RE: The Big Lie (was 'Are You a Writer?')

Subject: RE: The Big Lie (was 'Are You a Writer?')
From: jgarison -at- ide -dot- com
To: "TECHWR-L" <techwr-l -at- lists -dot- raycomm -dot- com>
Date: Tue, 26 Mar 2002 09:41:10 -0500


I think you need to look a little further outside the realm of just tech
writers to see if this is a legitimate comparison.

My girlfriend is a programmer and is looking for a new job. She is very
experienced in a couple of application areas (large conversion projects, for
example, taking 200 year old newspapers, scanning them, OCRing the scans,
and creating a text database that matches word positions to the original
scans).

She is looking for jobs in a similar application area, but is constantly
complaining about the job ads. They all specify specific tools! In this
case, the tools are programming languages. She is very experienced in perl,
C, C++, XMl (including DTD creation) as well as in multiple operating
environments. She can learn anything, and quickly, too. her complaint - no
one will take a chance on her because she hasn't done much Java development.
Could she learn it? Of course.

Sound familiar? Is this Word v. Frame in a different context? Are we so
different after all?

Just a question ...


John

John Garison
Documentation Manager
IDe
150 Baker Avenue Extension
Concord, MA 01742

Voice: 978-402-2907
Fax: 978-318-9376
http://www.ide.com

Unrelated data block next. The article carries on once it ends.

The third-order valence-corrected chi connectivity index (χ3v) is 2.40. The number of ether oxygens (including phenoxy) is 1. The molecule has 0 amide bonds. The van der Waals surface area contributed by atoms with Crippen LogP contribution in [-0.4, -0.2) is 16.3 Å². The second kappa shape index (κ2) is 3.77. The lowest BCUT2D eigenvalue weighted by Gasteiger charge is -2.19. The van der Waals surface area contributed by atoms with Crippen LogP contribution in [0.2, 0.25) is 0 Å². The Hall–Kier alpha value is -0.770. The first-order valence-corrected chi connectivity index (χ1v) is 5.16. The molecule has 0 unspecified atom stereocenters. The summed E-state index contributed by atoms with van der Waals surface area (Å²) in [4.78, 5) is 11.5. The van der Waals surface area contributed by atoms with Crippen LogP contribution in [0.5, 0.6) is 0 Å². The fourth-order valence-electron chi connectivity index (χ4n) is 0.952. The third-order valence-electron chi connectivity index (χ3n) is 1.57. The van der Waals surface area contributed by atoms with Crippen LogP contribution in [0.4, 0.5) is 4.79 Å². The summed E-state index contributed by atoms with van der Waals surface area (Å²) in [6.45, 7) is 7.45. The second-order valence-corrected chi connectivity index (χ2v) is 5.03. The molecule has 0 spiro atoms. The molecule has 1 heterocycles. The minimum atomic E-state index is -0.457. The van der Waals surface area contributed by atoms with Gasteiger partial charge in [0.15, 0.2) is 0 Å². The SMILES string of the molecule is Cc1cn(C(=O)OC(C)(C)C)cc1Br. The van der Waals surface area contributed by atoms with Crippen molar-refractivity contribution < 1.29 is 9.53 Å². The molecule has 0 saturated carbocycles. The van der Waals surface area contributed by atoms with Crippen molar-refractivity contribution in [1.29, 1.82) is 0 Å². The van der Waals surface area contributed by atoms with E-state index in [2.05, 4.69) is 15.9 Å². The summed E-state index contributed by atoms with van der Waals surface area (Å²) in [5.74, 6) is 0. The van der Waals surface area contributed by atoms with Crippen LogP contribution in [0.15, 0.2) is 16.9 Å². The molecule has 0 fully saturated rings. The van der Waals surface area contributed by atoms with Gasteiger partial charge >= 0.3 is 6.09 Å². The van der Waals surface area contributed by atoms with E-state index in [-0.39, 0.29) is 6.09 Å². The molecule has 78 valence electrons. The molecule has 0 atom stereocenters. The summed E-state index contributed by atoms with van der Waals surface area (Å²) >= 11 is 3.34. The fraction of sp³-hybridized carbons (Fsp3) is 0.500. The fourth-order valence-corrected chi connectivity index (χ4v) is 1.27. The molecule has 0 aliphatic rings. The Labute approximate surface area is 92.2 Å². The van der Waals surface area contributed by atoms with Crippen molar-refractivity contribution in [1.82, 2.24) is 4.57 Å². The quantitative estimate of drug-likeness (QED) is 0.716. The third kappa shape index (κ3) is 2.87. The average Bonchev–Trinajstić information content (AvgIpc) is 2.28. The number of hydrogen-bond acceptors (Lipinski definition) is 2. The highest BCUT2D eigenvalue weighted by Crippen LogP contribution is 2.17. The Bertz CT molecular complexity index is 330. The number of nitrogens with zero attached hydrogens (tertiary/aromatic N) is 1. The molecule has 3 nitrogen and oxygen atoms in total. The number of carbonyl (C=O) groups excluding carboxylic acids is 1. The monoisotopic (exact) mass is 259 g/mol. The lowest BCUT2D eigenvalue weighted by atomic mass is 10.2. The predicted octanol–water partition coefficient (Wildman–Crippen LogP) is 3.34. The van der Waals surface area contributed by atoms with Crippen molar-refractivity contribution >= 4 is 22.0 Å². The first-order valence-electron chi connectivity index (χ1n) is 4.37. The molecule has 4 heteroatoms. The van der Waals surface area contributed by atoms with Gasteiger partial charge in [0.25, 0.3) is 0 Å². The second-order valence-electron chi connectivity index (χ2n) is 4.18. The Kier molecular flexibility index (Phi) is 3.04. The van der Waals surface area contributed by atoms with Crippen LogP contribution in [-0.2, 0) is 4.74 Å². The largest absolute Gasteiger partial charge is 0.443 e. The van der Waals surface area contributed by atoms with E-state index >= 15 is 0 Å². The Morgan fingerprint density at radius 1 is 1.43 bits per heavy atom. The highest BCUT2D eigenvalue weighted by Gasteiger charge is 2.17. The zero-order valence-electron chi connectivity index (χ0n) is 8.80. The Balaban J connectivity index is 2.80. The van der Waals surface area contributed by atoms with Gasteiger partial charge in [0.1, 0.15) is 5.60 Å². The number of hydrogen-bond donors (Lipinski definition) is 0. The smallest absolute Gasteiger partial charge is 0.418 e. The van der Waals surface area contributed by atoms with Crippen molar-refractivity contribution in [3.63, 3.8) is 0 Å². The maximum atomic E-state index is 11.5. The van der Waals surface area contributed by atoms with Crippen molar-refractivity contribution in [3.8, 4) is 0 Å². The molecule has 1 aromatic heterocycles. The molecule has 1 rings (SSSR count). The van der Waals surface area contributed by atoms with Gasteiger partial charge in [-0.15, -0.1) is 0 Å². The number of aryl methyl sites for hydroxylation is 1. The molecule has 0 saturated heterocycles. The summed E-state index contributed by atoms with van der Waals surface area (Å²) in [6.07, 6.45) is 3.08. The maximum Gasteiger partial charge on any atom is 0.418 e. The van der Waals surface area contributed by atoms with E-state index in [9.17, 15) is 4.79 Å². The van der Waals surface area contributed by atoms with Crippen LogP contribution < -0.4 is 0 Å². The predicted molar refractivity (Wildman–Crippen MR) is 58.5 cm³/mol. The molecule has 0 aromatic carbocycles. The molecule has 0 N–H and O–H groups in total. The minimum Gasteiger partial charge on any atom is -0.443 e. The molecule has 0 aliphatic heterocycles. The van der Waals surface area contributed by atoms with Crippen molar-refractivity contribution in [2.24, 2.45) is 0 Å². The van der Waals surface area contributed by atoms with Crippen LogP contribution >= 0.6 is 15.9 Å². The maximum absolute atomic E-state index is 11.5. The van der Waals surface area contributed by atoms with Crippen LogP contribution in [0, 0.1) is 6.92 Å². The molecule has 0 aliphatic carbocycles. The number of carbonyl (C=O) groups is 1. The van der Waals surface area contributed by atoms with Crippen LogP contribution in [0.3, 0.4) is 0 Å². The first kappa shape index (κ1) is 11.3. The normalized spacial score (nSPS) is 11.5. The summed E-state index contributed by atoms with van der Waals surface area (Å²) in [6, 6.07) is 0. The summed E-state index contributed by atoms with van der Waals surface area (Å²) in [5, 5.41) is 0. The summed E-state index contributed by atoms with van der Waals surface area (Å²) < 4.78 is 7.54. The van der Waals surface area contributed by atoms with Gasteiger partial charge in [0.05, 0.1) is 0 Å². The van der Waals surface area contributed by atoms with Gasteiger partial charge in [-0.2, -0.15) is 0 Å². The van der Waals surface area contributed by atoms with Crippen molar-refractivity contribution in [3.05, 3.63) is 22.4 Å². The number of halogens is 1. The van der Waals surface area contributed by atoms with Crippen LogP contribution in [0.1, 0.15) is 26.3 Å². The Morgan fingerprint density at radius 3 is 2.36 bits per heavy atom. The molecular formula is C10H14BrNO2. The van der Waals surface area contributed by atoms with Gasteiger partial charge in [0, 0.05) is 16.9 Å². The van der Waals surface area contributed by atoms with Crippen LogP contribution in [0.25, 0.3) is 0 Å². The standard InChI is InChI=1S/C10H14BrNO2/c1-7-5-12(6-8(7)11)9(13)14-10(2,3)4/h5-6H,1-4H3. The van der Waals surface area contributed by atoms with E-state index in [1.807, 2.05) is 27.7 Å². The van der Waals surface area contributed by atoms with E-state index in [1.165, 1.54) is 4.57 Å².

-----Original Message-----
From: lestatvampire39 -at- hotmail -dot- com [mailto:lestatvampire39 -at- hotmail -dot- com]
Sent: Monday, March 25, 2002 7:00 PM
To: TECHWR-L
Subject: re: The Big Lie (was 'Are You a Writer?')



It insists that the
person thinking is more important than the tools used or the system
acted upon." - Russell Rutter, pg. 135 of "History, Rhetoric, and
Humanism: Toward a More Comprehensive Definition of Technical
Communication."

I believe this would be great if true, but statistics seem to prove
otherwise. Not so long ago a technical writer was just that - a technical
writer. Today, it seems that the job is focused much more on tools than
the ability to write technical documentation which is clear, concise, and
easy for the users to understand.

After searching technical writing jobs (about 60) on five different job
boards, I found the following:

52% - specified requirement for tool usage only;
36% - specified the ability to write; and
12% - wanted a combination of both skills.

Just for kicks I did the same test for editing. The results were:

60% - interested only in the ability to edit;
10% - specific requirement for tool usage only; and
30% - tools specified but not required.

I also verified Electrical Engineering and found that 80% only mentioned
engineerings skills with the degree to back it up.

To me, the numbers speak for themselves. It also shows we are perceived
more as desktop publishers than writers. A quick review of the archives on
this list also shows heavy interest on the side of tools.

Does this mean that we are simply using the tools of our trade? Do
creative authors care about such things? I know many large organizations
that have writers, editors, and EPS (Electronic Publishing Services). The
writers research, write and perform peer reviews. The editors ensure the
documentation conforms to standards. The EPS does just that - EPS. In the
end, the hourly wrap rate for page production output is cheaper than having
a technical writer perform all tasks.


Mouse Potato



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